A promising alternative to client-side certificates is the new breed of digital identity architectures, many of which do not require a huge, monolithic corporate infrastructure to issue. I'm thinking mostly of OpenID and Microsoft's CardSpace specs. I really like what Kim Cameron has done with CardSpace; it takes a lot of the things that I like about Apple's Keychain (self-management, portability, simple user metaphors, ease-of-use) and applies it specifically to the issue of identity. CardSpace‘s InfoCards (I have always felt they should be called IdentityCards) are kind of like credit cards in your wallet. When you want to express a claim about your identity, you pick a card (any card!) and present it to the person who's asking.

What's nice about InfoCards is that, in theory, these are things you can create for yourself at a registrar (identity provider) of your choice. InfoCards also have good privacy controls — if you don't want a relying party (e.g., securitymetrics.org) to see your e-mail identity attribute, you don't have to release that information.

So, InfoCards have promise. But they use the WS-* XML standards for communication (think: big, hairy, complicated), and they require a client-side supplicant that allows users to navigate their InfoCards and present them when asked. It's nice to see that there's a Firefox InfoCard client, but there isn't one for Safari, and older versions of Windows are still left out in the cold. CardSpace will make its mark in time, but it is still early, methinks.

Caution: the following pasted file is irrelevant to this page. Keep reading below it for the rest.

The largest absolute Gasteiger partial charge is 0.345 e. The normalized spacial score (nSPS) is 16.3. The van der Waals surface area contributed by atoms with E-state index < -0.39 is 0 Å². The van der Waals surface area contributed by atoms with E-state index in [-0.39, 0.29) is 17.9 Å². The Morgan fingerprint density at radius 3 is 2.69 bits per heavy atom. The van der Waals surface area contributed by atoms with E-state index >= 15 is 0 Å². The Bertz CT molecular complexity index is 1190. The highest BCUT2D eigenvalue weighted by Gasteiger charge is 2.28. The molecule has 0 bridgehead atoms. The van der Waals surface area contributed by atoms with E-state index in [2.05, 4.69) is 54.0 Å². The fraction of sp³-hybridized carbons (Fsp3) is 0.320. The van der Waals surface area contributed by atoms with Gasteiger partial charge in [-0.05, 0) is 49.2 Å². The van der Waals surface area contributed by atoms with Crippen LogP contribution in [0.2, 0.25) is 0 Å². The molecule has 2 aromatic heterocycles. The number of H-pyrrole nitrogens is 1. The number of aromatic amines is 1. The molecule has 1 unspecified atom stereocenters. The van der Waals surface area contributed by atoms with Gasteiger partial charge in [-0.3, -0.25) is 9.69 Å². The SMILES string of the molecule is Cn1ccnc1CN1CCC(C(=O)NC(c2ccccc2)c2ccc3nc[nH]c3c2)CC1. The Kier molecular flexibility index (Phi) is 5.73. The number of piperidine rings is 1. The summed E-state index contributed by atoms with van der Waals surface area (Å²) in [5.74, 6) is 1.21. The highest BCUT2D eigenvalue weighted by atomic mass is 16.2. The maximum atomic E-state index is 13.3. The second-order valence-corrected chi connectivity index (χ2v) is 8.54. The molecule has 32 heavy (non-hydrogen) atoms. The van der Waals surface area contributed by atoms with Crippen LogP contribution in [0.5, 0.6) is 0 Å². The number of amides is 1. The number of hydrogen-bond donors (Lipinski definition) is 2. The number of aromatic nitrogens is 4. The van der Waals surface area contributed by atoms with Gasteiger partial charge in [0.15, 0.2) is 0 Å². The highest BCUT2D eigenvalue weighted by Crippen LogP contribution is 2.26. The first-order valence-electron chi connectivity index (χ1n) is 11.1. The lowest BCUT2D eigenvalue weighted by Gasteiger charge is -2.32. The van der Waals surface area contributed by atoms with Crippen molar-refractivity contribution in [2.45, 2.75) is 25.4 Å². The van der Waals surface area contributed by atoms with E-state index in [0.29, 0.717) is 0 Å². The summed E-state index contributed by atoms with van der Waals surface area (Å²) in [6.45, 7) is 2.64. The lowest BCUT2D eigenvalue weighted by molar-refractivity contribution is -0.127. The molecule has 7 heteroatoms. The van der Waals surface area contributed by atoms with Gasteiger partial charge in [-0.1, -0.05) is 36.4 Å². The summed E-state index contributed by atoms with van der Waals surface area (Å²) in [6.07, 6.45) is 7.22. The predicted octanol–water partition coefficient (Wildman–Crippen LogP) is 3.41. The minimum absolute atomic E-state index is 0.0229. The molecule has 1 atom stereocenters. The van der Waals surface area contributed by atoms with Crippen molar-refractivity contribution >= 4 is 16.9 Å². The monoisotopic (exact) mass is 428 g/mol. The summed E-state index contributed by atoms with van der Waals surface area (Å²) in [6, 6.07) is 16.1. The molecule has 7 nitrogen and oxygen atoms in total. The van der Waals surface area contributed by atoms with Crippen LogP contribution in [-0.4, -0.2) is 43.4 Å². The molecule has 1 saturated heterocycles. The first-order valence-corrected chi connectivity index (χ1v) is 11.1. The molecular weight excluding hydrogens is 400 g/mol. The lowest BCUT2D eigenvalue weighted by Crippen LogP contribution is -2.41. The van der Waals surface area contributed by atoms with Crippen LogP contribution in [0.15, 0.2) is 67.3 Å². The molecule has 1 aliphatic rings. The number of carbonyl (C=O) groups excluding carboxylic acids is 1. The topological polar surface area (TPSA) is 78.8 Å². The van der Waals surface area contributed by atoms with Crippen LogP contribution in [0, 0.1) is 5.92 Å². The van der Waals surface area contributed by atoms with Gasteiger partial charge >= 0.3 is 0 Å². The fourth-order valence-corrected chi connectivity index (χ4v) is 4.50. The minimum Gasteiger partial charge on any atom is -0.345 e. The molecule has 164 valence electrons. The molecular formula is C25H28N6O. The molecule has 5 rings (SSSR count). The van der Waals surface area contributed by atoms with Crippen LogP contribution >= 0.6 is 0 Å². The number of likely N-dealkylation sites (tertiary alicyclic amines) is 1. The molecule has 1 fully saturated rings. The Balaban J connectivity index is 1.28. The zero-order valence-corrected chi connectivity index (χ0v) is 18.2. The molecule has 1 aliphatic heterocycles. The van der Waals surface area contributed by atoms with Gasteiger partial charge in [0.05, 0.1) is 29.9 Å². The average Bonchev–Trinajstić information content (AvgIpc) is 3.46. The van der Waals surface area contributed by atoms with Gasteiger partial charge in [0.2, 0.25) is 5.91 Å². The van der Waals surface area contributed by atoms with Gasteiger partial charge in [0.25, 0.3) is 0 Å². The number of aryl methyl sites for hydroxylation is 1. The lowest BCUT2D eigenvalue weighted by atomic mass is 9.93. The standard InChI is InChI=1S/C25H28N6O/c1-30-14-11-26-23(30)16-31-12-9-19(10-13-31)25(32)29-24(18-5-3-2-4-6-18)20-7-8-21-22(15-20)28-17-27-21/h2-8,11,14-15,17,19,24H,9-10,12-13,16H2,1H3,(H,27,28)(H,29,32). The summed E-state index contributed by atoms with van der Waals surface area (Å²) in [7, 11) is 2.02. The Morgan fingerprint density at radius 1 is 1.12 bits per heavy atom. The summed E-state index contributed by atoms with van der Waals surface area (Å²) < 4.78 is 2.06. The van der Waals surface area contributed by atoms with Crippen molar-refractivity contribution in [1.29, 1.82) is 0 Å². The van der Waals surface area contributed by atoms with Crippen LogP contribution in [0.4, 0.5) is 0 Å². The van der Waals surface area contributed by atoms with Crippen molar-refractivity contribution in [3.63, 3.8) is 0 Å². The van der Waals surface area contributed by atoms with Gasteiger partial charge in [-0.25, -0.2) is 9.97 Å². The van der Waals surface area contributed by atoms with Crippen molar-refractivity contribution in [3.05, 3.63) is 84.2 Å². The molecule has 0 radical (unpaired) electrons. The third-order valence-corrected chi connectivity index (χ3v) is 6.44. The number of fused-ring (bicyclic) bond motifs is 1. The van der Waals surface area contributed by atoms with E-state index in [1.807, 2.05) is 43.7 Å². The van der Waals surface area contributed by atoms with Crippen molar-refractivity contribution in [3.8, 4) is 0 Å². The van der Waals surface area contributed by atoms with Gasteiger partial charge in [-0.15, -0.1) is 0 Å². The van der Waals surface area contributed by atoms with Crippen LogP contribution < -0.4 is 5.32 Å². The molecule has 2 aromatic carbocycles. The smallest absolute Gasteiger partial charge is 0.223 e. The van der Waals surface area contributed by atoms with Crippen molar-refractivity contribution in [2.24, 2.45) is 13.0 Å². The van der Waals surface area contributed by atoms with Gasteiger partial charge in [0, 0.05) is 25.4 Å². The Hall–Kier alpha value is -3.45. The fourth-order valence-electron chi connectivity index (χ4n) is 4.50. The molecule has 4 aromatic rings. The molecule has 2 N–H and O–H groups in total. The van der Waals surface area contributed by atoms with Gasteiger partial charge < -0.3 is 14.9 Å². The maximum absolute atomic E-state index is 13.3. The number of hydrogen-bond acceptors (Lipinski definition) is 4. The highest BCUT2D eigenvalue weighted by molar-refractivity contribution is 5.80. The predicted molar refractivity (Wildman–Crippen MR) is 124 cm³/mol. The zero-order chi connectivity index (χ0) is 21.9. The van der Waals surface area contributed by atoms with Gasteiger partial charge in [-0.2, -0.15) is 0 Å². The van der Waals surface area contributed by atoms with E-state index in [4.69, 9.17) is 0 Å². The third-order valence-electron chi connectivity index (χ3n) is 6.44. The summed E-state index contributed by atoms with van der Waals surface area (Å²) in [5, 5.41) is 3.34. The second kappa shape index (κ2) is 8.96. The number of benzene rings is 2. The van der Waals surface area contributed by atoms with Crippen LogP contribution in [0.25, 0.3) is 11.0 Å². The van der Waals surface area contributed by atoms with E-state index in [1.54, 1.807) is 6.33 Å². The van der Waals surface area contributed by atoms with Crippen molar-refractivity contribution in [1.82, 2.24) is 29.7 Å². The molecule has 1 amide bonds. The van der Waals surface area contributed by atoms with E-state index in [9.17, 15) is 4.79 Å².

OpenID holds more promise for me. There are loads more implementations available (and several choices for Java libraries), and the mechanism that identity providers use to communicate with relying parties is simple and comprehensible by humans. It doesn't require special software because it relies on HTTP redirects to work. And best of all, the thing the identity is based on is something “my kind of people” all have: a website URL. Identity, essentially, boils down to an assertion of ownership over a URL. I like this because it's something I can verify easily. And by visiting your website, I can usually tell whether the person who owns that URL is my kind of people.

OpenID is cool. I got far enough into the evaluation process to do some reasonably serious interoperability testing with the SXIP and JanRain libraries. I mocked up a web server and got it to sucessfully accept identities from the Technorati and VeriSign OpenID services. But I hit a few snags.